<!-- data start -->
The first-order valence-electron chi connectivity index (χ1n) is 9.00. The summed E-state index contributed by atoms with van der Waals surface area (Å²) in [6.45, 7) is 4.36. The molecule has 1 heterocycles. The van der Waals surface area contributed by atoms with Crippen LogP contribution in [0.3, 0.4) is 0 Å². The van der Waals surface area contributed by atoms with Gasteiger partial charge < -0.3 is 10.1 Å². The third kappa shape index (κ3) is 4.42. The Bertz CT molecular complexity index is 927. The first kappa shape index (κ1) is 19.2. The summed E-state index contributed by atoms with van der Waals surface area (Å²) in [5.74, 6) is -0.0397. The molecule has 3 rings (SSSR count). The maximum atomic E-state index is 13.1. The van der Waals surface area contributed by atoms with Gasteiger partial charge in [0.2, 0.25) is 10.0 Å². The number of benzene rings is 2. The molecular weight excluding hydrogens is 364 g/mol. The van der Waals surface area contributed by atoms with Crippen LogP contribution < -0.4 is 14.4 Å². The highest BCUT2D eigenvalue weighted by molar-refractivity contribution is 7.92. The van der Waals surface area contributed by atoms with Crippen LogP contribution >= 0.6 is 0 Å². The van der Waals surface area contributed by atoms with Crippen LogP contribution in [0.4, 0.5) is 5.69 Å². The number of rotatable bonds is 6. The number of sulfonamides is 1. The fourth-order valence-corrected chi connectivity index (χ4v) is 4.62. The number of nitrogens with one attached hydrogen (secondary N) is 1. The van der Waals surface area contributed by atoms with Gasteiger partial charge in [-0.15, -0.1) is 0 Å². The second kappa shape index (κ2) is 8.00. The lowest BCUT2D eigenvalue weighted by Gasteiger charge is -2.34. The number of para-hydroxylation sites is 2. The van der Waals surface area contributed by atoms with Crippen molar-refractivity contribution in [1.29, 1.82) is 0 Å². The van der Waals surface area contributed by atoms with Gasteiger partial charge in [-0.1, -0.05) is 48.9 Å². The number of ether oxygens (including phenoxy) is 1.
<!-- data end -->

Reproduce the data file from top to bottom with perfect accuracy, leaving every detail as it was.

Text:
The first-order valence-electron chi connectivity index (χ1n) is 9.00. The summed E-state index contributed by atoms with van der Waals surface area (Å²) in [6.45, 7) is 4.36. The molecule has 1 heterocycles. The van der Waals surface area contributed by atoms with Crippen LogP contribution in [0.3, 0.4) is 0 Å². The van der Waals surface area contributed by atoms with Gasteiger partial charge < -0.3 is 10.1 Å². The third kappa shape index (κ3) is 4.42. The Bertz CT molecular complexity index is 927. The first kappa shape index (κ1) is 19.2. The summed E-state index contributed by atoms with van der Waals surface area (Å²) in [5.74, 6) is -0.0397. The molecule has 3 rings (SSSR count). The maximum atomic E-state index is 13.1. The van der Waals surface area contributed by atoms with Gasteiger partial charge in [0.2, 0.25) is 10.0 Å². The number of benzene rings is 2. The molecular weight excluding hydrogens is 364 g/mol. The van der Waals surface area contributed by atoms with Crippen LogP contribution < -0.4 is 14.4 Å². The highest BCUT2D eigenvalue weighted by molar-refractivity contribution is 7.92. The van der Waals surface area contributed by atoms with Crippen LogP contribution >= 0.6 is 0 Å². The van der Waals surface area contributed by atoms with Crippen LogP contribution in [0.4, 0.5) is 5.69 Å². The number of rotatable bonds is 6. The number of sulfonamides is 1. The fourth-order valence-corrected chi connectivity index (χ4v) is 4.62. The number of nitrogens with one attached hydrogen (secondary N) is 1. The van der Waals surface area contributed by atoms with Gasteiger partial charge in [-0.15, -0.1) is 0 Å². The second kappa shape index (κ2) is 8.00. The lowest BCUT2D eigenvalue weighted by Gasteiger charge is -2.34. The number of para-hydroxylation sites is 2. The van der Waals surface area contributed by atoms with Crippen molar-refractivity contribution in [1.29, 1.82) is 0 Å². The van der Waals surface area contributed by atoms with Gasteiger partial charge in [-0.1, -0.05) is 48.9 Å². The number of ether oxygens (including phenoxy) is 1.